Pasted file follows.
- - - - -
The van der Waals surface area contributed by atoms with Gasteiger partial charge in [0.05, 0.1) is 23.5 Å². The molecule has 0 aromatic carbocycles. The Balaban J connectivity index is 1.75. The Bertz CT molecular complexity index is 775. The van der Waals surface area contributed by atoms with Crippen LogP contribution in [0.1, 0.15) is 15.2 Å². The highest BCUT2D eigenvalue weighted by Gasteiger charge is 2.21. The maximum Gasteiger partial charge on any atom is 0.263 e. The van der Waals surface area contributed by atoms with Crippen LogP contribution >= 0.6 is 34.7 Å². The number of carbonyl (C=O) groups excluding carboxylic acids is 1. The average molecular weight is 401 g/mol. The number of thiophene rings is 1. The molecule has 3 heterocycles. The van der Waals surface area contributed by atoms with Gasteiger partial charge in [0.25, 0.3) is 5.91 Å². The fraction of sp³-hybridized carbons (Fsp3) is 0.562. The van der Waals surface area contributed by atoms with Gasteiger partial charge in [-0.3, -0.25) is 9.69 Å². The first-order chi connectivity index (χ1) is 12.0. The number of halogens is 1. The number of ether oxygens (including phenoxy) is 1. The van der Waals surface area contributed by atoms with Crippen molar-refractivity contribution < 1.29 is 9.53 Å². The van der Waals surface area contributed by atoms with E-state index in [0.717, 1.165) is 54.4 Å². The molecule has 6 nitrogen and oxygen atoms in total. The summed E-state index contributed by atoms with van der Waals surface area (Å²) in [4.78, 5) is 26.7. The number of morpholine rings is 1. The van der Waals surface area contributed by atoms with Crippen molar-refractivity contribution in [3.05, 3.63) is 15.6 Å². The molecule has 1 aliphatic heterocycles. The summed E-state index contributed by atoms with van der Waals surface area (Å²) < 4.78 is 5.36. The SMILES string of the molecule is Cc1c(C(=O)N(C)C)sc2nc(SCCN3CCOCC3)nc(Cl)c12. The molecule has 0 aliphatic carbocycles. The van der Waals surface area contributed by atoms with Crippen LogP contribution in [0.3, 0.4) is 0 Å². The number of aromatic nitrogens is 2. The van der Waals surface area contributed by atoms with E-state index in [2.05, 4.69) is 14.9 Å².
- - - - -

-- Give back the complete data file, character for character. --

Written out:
The van der Waals surface area contributed by atoms with Gasteiger partial charge in [0.05, 0.1) is 23.5 Å². The molecule has 0 aromatic carbocycles. The Balaban J connectivity index is 1.75. The Bertz CT molecular complexity index is 775. The van der Waals surface area contributed by atoms with Crippen LogP contribution in [0.1, 0.15) is 15.2 Å². The highest BCUT2D eigenvalue weighted by Gasteiger charge is 2.21. The maximum Gasteiger partial charge on any atom is 0.263 e. The van der Waals surface area contributed by atoms with Crippen LogP contribution >= 0.6 is 34.7 Å². The number of carbonyl (C=O) groups excluding carboxylic acids is 1. The average molecular weight is 401 g/mol. The number of thiophene rings is 1. The molecule has 3 heterocycles. The van der Waals surface area contributed by atoms with Gasteiger partial charge in [0.25, 0.3) is 5.91 Å². The fraction of sp³-hybridized carbons (Fsp3) is 0.562. The van der Waals surface area contributed by atoms with Gasteiger partial charge in [-0.3, -0.25) is 9.69 Å². The first-order chi connectivity index (χ1) is 12.0. The number of halogens is 1. The number of ether oxygens (including phenoxy) is 1. The van der Waals surface area contributed by atoms with Crippen molar-refractivity contribution < 1.29 is 9.53 Å². The van der Waals surface area contributed by atoms with E-state index in [0.717, 1.165) is 54.4 Å². The molecule has 6 nitrogen and oxygen atoms in total. The summed E-state index contributed by atoms with van der Waals surface area (Å²) in [4.78, 5) is 26.7. The number of morpholine rings is 1. The van der Waals surface area contributed by atoms with Crippen molar-refractivity contribution in [3.05, 3.63) is 15.6 Å². The molecule has 1 aliphatic heterocycles. The summed E-state index contributed by atoms with van der Waals surface area (Å²) < 4.78 is 5.36. The SMILES string of the molecule is Cc1c(C(=O)N(C)C)sc2nc(SCCN3CCOCC3)nc(Cl)c12. The molecule has 0 aliphatic carbocycles. The van der Waals surface area contributed by atoms with Crippen LogP contribution in [0.3, 0.4) is 0 Å². The number of aromatic nitrogens is 2. The van der Waals surface area contributed by atoms with E-state index in [2.05, 4.69) is 14.9 Å².